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To come out or not to come out: that is the question

As the dreadful holidays approach, I plan to buy a ticket to go visit my girlfriend’s parents in LA. I just realized that my parents (although I don’t live with them) are going to ask me where I am to spend Año Nuevo. And I am going to have to tell them. They don’t know I like girls, let alone that I have a girlfriend and I am growing awfully anxious as the day to tell them approaches. I do realize this is a completely necessary step, but for us gay Latinos, things are particularly complicated.

Since childhood, people are expected to behave and feel a certain way (heterosexual); defying that norm is a huge challenge. Narrowing it down to the experience of the gay Latino, the challenge to fight stereotypes and prejudice doubles up. When you are gay and Latino, you are carrying membership cards for two minority groups that must constantly fight discrimination. Your walk is up the hill. However, many Latinos seem to succumb to hypocrisy and forget that discrimination because of sexual orientation is doing to other (Latinos or not) what has been done to our community.

Once conflict hits home, things get harder. The people that love us most can make us feel alienated, whether or not they mean to, because of our orientation and we have to live with the feeling  that we’re letting everybody down. Most Latino families are Catholic; therefore they’re taught that being gay is a sin. (You know that’s the first thing your mom will say right before she runs to tell the priest). Even if your family isn’t religious, you know you’re killing their dreams of seeing you married with kids in a house with a picket fence. Then they’ll be scared of what people are going to say, or that you’ll get STDS or AIDS, or that you won’t even finish college.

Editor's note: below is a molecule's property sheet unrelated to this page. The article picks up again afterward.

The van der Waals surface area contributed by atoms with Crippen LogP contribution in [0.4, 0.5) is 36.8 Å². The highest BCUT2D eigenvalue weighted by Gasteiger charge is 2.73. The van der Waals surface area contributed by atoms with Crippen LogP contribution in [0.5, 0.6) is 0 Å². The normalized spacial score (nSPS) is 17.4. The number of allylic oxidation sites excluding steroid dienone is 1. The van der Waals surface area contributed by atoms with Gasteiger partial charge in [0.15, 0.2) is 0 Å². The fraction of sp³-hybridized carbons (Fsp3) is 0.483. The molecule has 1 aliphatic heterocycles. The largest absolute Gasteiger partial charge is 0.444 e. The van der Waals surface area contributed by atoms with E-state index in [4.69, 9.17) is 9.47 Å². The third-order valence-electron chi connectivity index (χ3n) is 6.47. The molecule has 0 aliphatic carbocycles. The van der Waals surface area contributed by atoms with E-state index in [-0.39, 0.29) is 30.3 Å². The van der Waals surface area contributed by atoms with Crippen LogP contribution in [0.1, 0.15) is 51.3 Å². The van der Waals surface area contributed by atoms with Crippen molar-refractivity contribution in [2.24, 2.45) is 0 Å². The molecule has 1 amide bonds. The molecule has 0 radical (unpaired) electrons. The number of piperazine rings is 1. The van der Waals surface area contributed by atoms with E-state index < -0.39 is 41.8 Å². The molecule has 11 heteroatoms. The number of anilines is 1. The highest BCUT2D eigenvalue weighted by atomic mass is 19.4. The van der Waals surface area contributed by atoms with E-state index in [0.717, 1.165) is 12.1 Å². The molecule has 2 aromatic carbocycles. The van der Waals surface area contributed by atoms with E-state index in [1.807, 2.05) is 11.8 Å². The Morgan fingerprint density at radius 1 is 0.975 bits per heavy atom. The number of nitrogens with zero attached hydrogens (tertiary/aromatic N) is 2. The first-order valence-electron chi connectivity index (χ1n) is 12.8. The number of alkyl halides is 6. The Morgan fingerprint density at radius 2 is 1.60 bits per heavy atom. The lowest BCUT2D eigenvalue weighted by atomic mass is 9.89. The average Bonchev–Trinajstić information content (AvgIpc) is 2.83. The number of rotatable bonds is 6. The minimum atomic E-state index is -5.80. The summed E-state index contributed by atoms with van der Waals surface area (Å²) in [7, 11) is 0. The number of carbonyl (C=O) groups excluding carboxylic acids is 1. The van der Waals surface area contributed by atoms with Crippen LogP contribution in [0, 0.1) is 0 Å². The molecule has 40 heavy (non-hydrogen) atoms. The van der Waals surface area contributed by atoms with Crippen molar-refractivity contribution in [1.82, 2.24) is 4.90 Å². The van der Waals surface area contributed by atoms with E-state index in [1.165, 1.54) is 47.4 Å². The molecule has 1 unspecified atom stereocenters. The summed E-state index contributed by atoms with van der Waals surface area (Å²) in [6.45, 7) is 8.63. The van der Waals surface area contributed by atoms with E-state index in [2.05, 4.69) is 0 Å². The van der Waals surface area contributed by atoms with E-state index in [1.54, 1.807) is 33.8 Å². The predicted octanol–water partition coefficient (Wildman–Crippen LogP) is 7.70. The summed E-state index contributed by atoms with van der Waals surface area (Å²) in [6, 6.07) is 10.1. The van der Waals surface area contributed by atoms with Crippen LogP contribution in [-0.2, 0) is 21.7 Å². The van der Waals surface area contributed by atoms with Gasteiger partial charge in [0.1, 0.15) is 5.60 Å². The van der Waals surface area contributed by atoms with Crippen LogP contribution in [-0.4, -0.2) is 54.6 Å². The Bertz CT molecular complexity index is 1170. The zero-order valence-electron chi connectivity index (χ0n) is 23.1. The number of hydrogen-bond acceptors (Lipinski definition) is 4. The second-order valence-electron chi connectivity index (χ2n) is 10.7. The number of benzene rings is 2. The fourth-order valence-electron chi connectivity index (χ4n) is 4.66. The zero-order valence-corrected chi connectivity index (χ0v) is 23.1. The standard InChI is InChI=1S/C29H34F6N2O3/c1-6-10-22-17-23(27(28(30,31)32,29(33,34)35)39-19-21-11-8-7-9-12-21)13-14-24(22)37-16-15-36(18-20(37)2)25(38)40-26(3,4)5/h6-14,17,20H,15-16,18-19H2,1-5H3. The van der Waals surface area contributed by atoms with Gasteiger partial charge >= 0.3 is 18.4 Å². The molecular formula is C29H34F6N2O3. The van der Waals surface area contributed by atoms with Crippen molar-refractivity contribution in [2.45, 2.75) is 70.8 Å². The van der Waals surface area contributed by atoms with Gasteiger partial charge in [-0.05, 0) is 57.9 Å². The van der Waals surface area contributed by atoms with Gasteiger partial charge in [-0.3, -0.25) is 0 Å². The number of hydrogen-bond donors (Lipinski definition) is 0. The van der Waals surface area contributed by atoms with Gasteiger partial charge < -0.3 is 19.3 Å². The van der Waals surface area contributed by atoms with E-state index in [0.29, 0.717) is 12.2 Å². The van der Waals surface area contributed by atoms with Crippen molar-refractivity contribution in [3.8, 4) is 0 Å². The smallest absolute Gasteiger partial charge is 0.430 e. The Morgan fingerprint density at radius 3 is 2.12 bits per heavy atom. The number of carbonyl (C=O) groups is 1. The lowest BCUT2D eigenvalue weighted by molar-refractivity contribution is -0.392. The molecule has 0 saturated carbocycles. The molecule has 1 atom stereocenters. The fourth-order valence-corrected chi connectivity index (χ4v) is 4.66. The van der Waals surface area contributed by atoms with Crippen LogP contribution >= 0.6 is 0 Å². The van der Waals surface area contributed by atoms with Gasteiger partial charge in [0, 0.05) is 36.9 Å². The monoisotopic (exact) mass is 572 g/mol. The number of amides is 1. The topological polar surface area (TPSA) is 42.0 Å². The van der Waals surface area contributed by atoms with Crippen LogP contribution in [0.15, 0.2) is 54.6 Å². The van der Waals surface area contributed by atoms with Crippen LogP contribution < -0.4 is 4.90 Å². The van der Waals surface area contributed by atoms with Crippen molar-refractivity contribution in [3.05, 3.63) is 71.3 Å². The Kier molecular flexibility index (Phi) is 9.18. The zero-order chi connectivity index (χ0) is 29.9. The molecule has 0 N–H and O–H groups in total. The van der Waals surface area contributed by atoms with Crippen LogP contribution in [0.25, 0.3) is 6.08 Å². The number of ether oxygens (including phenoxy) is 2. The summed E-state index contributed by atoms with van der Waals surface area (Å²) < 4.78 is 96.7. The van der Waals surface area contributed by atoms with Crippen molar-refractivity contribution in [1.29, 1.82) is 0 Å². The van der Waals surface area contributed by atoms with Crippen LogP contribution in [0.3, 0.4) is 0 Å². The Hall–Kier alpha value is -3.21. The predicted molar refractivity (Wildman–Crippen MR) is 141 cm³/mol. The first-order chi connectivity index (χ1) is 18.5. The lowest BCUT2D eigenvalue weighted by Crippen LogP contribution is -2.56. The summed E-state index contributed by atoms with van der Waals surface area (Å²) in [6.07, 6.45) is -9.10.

The picture looks overwhelming and scary. Still, coming out to our friends and family is a necessary step that in the long run will benefit our personal life and the tolerance and acceptance of gays within the Latino community. Think about it: no more hiding around, no more lying, no more hateful jokes at the table, no more questions about el/la novi@ that’s never going to happen anyways. What we really need to explain to our parents is that our sexual orientation does not dictate the course of our lives. It is not a death sentence to dreams of family or career or stability. It does not mean we will become one thing or the other; those decisions are independent of our preference to sleep with whom we must.

Coming out is taking steps towards breaking boundaries for the sake of our mental health and the benefit of our Latino, Gay, and Gay-Latino community.

If you feel like you’re ready to come out to your family you may want to read some articles like this and look into support organizations that provide help for Latino families.

About Luna Garcia

Luna was born in Barranquilla, Colombia. She moved to Brooklyn at the age of 16 leaving her family and her homeland behind. In 2010 she obtained a BA in Psychology from Baruch College that she is probably never going to use since she decided to go to Medical School and is now pursuing her pre-medical degree in Chemistry. Her experience as a young immigrant places her in-between the American born open minded young Latinos and the old school Born-There generation, allowing her to see any conflict from many perspectives.

Luna has always been a big fan of literature in both English and Spanish. Her obsession turned later into a love for writing and for all things Latino. Currently, Luna is trying to survive her second undergrad while exploiting New York City and looking for more opportunities to write. Her dream is to write fiction but most of her stories escape as soon as they’re about to be written.

Disclaimer: The views and opinions expressed in this article are solely those of the author and should not be understood to be shared by Being Latino, Inc.

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